COVID-19 will cause acute strain on medical affairs in the short term, but longer-term planning is also needed to ensure that teams can remain in the more visible role that customers are demanding, writes Sarah Jarvis.
With the coronavirus now a pandemic, medical affairs leaders are being asked to increase support of patients, physicians and other groups within their own companies. While the role of medical teams in most companies has expanded significantly over the past five to 10 years, this pandemic will put additional critical responsibilities on key roles within medical affairs. In some cases, responsibilities are more numerous, in others they’re new and unique. While in the short term this may cause acute strain, longer-term planning is desperately needed across most of the industry to ensure that medical teams can remain in the more visible role that customers are increasingly demanding. Here are the three areas that can provide the most help.
If your company hasn’t already felt the additional strain on its medical info call center, it’s likely coming soon. In a recent global survey of patients and physicians from the market research company M3, keeping people informed is cited as the most effective way to contain the spread of the virus.1 From patients to caregivers to physicians and payers, medical information groups are called on to respond to all sorts of inquiries, whether on- or off-label, to educate customers (rather than promoting to them). Companies involved in the response to COVID-19 have likely already experienced a significant increase in inquiries and are in close contact with their corporate communications teams. For many others, the uptick in inquiries has probably just begun. They’re fielding questions about access to medicines and off-label uses because of delayed or missed medication. Such interruptions could be caused by supply chain issues, limited access to physicians’ offices or, in some cases, concerns about immunosuppression. For example, should cancer or other immunosuppressed patients go into infusion centers for treatment?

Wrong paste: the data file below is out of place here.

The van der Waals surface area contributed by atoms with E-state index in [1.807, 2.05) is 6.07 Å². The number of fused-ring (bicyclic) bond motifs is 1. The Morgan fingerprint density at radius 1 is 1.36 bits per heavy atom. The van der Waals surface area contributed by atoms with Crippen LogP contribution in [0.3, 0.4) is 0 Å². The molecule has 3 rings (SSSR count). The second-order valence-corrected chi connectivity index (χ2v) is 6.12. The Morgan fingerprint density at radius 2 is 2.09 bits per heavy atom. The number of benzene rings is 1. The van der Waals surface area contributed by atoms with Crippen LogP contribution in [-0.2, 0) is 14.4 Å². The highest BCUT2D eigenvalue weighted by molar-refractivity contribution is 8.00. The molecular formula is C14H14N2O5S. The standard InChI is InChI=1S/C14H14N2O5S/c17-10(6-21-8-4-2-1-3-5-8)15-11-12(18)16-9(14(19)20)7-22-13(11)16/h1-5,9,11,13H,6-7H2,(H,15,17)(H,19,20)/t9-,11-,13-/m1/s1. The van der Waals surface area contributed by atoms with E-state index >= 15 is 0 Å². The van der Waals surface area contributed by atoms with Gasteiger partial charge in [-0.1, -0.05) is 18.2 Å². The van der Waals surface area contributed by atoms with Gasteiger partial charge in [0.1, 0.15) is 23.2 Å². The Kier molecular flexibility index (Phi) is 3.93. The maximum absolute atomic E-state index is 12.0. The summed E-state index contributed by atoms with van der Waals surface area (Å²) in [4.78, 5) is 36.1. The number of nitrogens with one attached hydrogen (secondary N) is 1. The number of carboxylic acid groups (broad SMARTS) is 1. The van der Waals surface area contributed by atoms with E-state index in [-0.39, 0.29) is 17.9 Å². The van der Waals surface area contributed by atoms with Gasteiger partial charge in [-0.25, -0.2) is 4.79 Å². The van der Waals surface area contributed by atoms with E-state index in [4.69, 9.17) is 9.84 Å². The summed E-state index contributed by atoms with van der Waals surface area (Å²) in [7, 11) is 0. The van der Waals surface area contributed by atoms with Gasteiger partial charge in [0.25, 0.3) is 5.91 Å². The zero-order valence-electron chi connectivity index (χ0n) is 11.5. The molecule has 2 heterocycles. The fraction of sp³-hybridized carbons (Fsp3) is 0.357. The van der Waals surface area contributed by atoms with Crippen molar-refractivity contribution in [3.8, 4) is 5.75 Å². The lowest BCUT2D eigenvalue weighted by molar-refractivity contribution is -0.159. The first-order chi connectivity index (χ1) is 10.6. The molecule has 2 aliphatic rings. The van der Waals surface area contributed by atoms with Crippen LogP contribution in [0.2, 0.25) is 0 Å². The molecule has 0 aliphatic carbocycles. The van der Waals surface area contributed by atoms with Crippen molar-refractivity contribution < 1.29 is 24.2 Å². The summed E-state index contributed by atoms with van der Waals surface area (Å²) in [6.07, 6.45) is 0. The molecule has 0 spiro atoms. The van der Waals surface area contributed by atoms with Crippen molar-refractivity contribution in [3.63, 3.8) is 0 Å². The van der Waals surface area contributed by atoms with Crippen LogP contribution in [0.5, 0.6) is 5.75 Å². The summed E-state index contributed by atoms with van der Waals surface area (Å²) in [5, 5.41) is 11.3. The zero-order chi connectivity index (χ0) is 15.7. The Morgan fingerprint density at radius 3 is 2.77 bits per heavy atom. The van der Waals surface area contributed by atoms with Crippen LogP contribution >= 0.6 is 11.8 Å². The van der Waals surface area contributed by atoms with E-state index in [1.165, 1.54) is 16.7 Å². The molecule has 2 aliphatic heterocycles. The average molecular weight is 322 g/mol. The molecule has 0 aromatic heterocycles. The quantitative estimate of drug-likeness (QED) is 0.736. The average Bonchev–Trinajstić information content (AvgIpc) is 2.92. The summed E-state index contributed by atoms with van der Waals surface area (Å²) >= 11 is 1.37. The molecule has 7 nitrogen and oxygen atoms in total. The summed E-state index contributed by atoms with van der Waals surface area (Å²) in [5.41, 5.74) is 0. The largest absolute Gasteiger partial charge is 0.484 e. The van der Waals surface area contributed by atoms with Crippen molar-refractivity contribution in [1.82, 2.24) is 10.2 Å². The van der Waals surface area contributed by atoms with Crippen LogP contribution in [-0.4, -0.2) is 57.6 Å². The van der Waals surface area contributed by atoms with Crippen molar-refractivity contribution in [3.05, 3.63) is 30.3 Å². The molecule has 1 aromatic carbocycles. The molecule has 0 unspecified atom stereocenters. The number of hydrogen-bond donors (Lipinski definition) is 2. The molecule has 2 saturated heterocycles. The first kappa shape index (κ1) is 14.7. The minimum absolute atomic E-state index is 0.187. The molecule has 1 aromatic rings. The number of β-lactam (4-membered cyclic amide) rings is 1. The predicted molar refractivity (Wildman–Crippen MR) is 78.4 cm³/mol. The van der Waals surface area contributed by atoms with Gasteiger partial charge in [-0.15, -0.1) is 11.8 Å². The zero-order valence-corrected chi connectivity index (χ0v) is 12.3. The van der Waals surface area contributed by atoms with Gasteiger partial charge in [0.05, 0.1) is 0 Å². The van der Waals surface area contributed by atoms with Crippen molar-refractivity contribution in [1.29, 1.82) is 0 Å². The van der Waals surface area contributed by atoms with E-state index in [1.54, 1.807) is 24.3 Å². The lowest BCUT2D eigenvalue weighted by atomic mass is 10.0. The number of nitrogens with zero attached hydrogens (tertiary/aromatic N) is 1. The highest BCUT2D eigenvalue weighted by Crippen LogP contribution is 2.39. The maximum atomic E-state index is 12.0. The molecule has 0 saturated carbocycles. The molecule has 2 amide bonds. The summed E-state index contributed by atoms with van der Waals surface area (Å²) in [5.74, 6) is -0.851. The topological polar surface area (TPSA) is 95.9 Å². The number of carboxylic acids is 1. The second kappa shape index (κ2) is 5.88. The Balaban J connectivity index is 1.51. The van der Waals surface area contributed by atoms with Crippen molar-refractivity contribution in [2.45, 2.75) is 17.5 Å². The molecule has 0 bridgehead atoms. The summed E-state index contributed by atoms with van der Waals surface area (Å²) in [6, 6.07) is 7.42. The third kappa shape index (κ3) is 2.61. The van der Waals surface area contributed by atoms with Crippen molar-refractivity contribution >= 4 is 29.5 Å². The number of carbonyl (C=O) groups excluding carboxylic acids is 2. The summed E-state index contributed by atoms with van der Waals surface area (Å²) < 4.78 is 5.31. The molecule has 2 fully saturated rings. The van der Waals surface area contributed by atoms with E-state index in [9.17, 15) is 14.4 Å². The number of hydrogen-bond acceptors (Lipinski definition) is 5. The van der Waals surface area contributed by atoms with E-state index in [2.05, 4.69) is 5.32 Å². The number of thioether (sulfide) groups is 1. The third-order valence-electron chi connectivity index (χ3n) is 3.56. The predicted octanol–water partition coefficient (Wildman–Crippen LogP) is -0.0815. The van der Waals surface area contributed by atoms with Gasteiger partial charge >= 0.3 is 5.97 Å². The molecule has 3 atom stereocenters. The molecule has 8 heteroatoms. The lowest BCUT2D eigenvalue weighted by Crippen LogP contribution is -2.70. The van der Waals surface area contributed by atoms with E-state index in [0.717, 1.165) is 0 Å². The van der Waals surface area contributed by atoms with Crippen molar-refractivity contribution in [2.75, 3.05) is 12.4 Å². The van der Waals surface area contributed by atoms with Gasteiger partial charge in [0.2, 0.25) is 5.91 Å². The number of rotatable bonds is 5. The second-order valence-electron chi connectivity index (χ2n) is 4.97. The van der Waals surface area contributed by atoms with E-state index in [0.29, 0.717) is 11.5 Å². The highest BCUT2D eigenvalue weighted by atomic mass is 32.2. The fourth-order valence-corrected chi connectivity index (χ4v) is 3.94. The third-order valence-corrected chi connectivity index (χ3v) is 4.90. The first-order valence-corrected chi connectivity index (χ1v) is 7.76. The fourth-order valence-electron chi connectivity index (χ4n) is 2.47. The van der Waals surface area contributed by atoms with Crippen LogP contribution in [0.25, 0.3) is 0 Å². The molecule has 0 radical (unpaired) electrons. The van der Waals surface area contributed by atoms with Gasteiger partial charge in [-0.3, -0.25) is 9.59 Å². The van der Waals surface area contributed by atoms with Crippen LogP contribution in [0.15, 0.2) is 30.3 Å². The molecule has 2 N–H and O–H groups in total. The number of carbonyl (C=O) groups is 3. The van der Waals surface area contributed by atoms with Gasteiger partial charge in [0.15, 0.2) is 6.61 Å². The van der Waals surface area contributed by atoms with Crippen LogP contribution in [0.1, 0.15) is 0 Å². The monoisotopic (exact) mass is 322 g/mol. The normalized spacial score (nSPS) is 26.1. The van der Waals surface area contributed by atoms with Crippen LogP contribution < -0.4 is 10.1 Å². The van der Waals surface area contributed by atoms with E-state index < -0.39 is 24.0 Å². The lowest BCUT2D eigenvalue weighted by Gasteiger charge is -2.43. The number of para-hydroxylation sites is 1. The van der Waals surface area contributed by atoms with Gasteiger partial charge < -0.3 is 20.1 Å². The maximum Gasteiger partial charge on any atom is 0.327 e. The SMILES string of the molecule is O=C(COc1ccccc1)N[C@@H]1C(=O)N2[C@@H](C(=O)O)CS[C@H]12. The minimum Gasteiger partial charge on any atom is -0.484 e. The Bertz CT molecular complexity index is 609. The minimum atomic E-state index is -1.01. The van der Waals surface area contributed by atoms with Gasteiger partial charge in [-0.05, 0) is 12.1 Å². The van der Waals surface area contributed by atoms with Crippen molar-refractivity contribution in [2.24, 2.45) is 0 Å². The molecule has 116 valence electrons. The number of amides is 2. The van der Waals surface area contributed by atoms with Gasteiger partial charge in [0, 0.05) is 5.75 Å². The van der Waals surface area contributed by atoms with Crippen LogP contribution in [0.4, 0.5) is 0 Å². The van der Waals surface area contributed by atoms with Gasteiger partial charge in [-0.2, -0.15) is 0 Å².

In the short term, companies need to ensure that they have enough qualified people to answer questions quickly and effectively. In times of crisis, a delayed response is not acceptable, and the standards for what’s considered “delayed” are much stricter. To prepare, consider these key questions:
1. Do you have enough people to respond to inquiries?
2. What’s your response time? Typical 24- to 48-hour response times are not likely acceptable now.